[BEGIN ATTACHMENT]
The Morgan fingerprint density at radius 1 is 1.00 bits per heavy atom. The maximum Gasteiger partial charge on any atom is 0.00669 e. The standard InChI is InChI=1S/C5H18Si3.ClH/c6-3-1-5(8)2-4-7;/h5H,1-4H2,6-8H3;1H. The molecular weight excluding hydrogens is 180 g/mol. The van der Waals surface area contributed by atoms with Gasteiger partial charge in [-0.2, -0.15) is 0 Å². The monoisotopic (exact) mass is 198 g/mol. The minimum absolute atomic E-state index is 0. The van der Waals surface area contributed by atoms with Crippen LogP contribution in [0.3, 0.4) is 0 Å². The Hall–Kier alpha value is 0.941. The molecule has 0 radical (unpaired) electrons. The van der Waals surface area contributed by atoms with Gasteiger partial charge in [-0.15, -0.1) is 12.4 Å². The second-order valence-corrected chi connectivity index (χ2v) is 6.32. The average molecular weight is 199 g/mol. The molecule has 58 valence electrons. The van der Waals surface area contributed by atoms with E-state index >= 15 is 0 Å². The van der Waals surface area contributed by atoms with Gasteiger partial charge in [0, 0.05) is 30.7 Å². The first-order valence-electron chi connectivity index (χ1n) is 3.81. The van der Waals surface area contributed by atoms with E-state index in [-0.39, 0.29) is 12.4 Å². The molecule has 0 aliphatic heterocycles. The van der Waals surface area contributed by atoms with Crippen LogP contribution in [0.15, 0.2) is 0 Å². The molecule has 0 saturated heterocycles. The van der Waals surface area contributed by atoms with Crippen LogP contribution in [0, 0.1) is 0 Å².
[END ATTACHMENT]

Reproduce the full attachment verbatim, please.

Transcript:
The Morgan fingerprint density at radius 1 is 1.00 bits per heavy atom. The maximum Gasteiger partial charge on any atom is 0.00669 e. The standard InChI is InChI=1S/C5H18Si3.ClH/c6-3-1-5(8)2-4-7;/h5H,1-4H2,6-8H3;1H. The molecular weight excluding hydrogens is 180 g/mol. The van der Waals surface area contributed by atoms with Gasteiger partial charge in [-0.2, -0.15) is 0 Å². The monoisotopic (exact) mass is 198 g/mol. The minimum absolute atomic E-state index is 0. The van der Waals surface area contributed by atoms with Crippen LogP contribution in [0.3, 0.4) is 0 Å². The Hall–Kier alpha value is 0.941. The molecule has 0 radical (unpaired) electrons. The van der Waals surface area contributed by atoms with Gasteiger partial charge in [-0.15, -0.1) is 12.4 Å². The second-order valence-corrected chi connectivity index (χ2v) is 6.32. The average molecular weight is 199 g/mol. The molecule has 58 valence electrons. The van der Waals surface area contributed by atoms with E-state index >= 15 is 0 Å². The van der Waals surface area contributed by atoms with Gasteiger partial charge in [0, 0.05) is 30.7 Å². The first-order valence-electron chi connectivity index (χ1n) is 3.81. The van der Waals surface area contributed by atoms with E-state index in [-0.39, 0.29) is 12.4 Å². The molecule has 0 aliphatic heterocycles. The van der Waals surface area contributed by atoms with Crippen LogP contribution in [0.15, 0.2) is 0 Å². The molecule has 0 saturated heterocycles. The van der Waals surface area contributed by atoms with Crippen LogP contribution in [0, 0.1) is 0 Å².